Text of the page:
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This Page Last Updated:

September 04, 2007


Vol. 40, Issue No. 102

St. Frances of Rome

(1384-1440) DURING THE TRAGIC YEARS of the Great Schism at the end of the fourteenth century, Holy Mother Church gave to the world in Rome, the Mother of Churches, the shining example of a perfect Christian mother who consecrated her life and her lay apostolate to the Mother of God as an Oblate of Mary. For fifty-two of her fifty-six years this remarkable and beautiful woman, St. Frances of Rome, lived in the world a life of such striking holiness and charitable service to others that it is hard to understand why she is not yet known and revered by all Catholics as the ideal Christian wife and lay apostle.

    Throughout her eventful career as an upper-class Roman matron and foundress of a community of Roman social-worker nuns, Francesca Ponziani was profoundly devoted to the Mother of God. Even as a small child she learned by heart the Little Office of the Blessed Virgin Mary, and she often talked with Our Lady, whom she called her "dear Mother."

    When a girl of only seven, she began to mortify her body severely and resolved to become a nun. Consequently this young saint underwent at the age of eleven what was perhaps the greatest trial in her whole life: her parents insisted that she marry. Weeping bitterly, Frances ran to be consoled by her wise old Benedictine Father confessor; he told her: "God wants your heart, Frances, but He also requires that you offer yourself to Him by submitting your will completely to His. Therefore, be His faithful servant, no matter in what circumstances He chooses to place you." And so, as the church bells of Rome were ringing the Angelus, young Frances bravely offered up her own will and in spiritual union with Mary humbly pronounced her "Fiat."

    For two years the child-bride was deathly sick, until one night St. Alexis of Rome appeared to her and asked her whether she wanted to live. When Frances replied that she wanted only what God willed, the Saint healed her, saying: "The Lord wishes you to remain in this world to glorify Him." Henceforth Frances lived the happy and busy life of a loving Christian wife and mother. She had two sons and a daughter, whom she trained in sanctity with rare skill and affection. While still in her teens she began to manage with amazing efficiency, all the household affairs of a large Roman patrician mansion. She treated her servants with firm and truly supernatural love, nursing them personally when they were sick. She also found many opportunities to sanctify herself in her relations with her mother-in-law. Her extreme generosity toward the poor rather alarmed the men in the family, until they saw with stupefaction that Almighty God miraculously replenished their exhausted supplies of grain and wine.

    And yet, despite all this activity, Frances somehow found time for daily Mass, meditation and recitation of the Little Office of the Blessed Virgin Mary—and for increasingly austere mortifications. One day, after she had been interrupted during her Office four times in rapid succession without being able to go beyond a certain verse in her prayerbook, she returned to her upstairs oratory the fourth time to find that verse printed in letters of gold, and later, St. Paul informed her that this miracle showed the importance in God's sight of willing obedience in one's everyday duties. (This message was restated by Our Lady in her apparitions at Fatima in 1917.)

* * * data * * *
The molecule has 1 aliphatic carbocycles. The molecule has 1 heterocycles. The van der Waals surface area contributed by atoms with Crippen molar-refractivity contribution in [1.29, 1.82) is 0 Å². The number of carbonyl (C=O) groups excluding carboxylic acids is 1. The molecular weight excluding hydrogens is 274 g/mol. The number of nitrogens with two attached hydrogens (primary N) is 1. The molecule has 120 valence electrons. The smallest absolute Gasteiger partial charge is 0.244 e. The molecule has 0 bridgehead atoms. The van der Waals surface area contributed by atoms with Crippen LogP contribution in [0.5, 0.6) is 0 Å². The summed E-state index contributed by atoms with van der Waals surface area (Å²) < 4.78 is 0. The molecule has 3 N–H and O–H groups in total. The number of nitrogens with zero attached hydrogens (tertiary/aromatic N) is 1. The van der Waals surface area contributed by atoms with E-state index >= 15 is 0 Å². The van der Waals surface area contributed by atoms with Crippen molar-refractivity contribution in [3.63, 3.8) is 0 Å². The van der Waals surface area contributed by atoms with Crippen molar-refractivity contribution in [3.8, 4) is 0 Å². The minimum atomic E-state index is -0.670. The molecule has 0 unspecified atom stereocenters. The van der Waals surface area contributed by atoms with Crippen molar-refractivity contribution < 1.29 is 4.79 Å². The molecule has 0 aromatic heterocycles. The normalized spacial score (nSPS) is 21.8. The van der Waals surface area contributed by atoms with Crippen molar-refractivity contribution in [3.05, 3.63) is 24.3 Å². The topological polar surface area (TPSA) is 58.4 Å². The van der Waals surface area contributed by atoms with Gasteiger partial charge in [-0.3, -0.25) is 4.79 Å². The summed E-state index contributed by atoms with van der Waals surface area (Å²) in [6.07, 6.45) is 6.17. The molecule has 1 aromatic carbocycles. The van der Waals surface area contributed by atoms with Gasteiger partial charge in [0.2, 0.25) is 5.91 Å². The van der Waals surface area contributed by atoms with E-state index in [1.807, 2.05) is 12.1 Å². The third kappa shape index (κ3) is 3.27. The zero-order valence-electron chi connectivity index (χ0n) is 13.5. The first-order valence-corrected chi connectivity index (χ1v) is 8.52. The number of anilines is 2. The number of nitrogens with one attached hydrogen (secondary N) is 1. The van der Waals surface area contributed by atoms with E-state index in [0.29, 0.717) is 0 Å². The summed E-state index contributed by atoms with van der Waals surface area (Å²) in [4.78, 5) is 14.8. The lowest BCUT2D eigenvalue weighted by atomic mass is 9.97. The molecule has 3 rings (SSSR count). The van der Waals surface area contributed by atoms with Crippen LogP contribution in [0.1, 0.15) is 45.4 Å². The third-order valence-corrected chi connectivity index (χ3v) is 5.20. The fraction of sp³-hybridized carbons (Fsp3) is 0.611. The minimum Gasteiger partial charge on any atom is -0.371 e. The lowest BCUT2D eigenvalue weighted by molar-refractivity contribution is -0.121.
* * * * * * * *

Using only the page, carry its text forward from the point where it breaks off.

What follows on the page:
When Frances was twenty-four; stark tragedy struck her happy home. In April, 1408, her husband Lorenzo was found outside the city, dying of a sword wound after a battle in which he had fought as one of the Pope's outstanding defenders. As soon as Frances had made him comfortable in their mansion, she begged him to forgive his enemies, and then she prayed so fervently for him that he gradually recovered.

    But soon the anti-Papal forces broke into Rome, and since Lorenzo could not be moved, Frances was ordered to surrender her eight-year-old son Battista as a hostage. Instead, she fled with the boy. But on the street they met Frances' confessor; and he solemnly warned her: "On behalf of the Lord I say to youif you want to save him, take him to the Capitol (the enemy headquarters)!" Heartbroken but obedient, Frances gave up her son and went to pray at the nearby Ara Coeli Shrine of the Sorrowful Mother.

    There Our Blessed Mother appeared to Frances in her agony, and looking down on her with touching compassion, the Mother of Mercy said: "I am with youfear nothing..." Meanwhile, an officer lifted the boy onto his horse to take him into captivity in Naples, for the Papal army was approaching. But the strong horse would not—or could not—move an inch, no matter how much it was whipped or spurred! And after the same unexplainable marvel had happened with three other horses, an awe-struck commander ordered the boy to be returned to his mother.

    Nevertheless, having thus learned to trust the Blessed Virgin unconditionally, a few years later Frances was obliged to let her son be captured as a hostage when the enemy troops sacked her home while searching for her husband, who had just been able to escape. Then came the dreaded Plague, and within a year Frances' other son and baby girl were dead. Yet the grief-stricken mother labored heroically among the sick and the starving, nursing them and bringing them food and clothing in the slums, besides taking many of them into her own devastated mansion. She made herself a sack-like robe from some plain old material and went begging among her rich friends for things which she stuffed into the ample folds of this strange dress. Under her saintly care, miraculous cures became more and more frequent, though she humbly attributed them to God's power and to a medically useless salve.